Also, though the characters are put into some truly terrible and traumatic situations, there aren’t that many hard choices that Katniss makes (until the final third of Mockingjay at any rate).  This was surprising, as the story’s premise was essentially about having to make the hardest choice imaginable–killing other humans beings, innocent human beings, and for no reason other than that someone is making you for their entertainment.

But in The Hunger Games Katniss only ends up killing enemies–vicious, blood-thirsty killers intent on killing her. The Careers are convenient antagonists because they take out all the weaker, more sympathetic tributes, leaving only Peeta to keep us guessing on what is going to happen.  We don’t learn much about them or their reasons for being Careers so they are easy to hate and/or to sacrifice. Katniss only kills Careers.  And the only one she REALLY kills is Marvel.   Her actions do result in some other deaths (e.g. dropping Tracker Jackers on Glimmer and blowing up the camp supplies) and she shoots Cato, but the latter is more of a mercy kill.

I’m not saying this made for an unenjoyable story.  Or an untraumatic one. It just wasn’t as gritty as it could have been.

2.) I couldn’t make sense of the setting, especially the Capitol

Suzanne Collins is vague about Panem.  We know it exists in what used to be America, but we don’t know what happened to create it and I never could quite grasp the dimensions. I’ve seen a number of “fan maps” laying out the Districts throughout North America, but it seemed to me that the Districts were much too small (and the human population is said to be threatened) to cover the entirety of the United States.  District 12 read more like a town.   It seemed like Katniss could walk across it and there seemed to be only one major market. District 11 was much larger, but it couldn’t have been THAT large. And the Capitol was particularly confusing, especially in Mockingjay where it seemed like the civilians were living amongst a bunch of booby traps and rabid animals (those scenes read rather like an RPG video game–Monster Attack!  Actually, that’s another thing that disappointed me about the world. I disliked the Mutts.  They just seemed unrealistic to me.  I felt that characters who were killed by them deserved more meaningful deaths.)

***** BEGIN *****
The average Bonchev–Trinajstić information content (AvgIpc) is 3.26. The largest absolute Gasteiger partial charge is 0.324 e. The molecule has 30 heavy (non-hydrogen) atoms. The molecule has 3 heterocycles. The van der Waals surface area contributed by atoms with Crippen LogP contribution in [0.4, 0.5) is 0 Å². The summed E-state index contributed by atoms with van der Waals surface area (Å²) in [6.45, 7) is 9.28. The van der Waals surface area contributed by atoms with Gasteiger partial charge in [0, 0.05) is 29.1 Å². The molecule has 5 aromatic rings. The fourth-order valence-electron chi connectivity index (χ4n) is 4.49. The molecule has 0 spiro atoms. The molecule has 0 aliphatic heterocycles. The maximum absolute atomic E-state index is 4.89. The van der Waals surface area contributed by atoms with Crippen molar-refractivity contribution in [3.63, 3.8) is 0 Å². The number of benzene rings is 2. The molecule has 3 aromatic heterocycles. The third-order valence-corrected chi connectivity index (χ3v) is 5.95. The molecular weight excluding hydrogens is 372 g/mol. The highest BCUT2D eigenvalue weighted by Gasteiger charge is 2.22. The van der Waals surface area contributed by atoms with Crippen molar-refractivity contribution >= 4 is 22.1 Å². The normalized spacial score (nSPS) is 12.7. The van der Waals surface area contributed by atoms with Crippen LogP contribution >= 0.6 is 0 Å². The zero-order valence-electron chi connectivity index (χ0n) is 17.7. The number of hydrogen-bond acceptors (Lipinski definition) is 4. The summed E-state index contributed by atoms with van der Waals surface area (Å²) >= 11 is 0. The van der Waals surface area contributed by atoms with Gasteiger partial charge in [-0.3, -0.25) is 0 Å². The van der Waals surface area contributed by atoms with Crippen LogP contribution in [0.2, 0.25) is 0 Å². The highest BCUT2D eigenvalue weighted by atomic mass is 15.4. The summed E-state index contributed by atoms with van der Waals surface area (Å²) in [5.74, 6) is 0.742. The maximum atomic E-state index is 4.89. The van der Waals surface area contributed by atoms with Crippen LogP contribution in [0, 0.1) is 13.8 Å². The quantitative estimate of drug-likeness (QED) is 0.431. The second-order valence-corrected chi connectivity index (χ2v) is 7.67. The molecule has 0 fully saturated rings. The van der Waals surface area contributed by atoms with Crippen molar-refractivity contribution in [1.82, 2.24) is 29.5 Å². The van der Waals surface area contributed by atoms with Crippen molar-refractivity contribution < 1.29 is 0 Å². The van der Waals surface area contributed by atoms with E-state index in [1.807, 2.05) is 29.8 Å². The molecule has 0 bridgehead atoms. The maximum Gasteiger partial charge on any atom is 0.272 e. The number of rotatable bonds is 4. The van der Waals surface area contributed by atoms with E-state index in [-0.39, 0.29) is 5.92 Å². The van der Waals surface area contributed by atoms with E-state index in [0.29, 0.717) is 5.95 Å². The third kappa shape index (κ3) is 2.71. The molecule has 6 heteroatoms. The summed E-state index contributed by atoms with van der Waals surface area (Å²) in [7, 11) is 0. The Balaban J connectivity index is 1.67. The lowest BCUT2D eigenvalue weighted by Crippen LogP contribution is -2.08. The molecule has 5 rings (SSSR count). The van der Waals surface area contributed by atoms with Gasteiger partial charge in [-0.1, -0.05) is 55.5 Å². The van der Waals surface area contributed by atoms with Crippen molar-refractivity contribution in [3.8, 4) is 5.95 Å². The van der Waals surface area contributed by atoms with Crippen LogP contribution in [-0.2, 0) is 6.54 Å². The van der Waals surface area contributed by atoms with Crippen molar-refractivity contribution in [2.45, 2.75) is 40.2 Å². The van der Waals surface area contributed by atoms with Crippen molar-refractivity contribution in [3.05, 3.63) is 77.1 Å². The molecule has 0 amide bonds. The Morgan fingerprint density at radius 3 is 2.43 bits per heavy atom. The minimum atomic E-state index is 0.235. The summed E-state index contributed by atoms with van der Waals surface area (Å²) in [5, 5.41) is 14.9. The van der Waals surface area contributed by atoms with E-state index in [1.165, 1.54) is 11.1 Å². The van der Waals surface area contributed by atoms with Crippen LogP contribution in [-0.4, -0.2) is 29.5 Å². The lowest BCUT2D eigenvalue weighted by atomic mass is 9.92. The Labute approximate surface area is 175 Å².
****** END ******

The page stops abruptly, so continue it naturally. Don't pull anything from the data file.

I guess it doesn’t really matter.  I am not terrific at writing setting either, and the setting was not particularly important to the plot, but I do wish it had been a little bit more defined.  I am actually interested to see if the movie improves upon this because I really wanted to know more about what the Capitol was like and I didn’t feel that I got the chance to really understand it.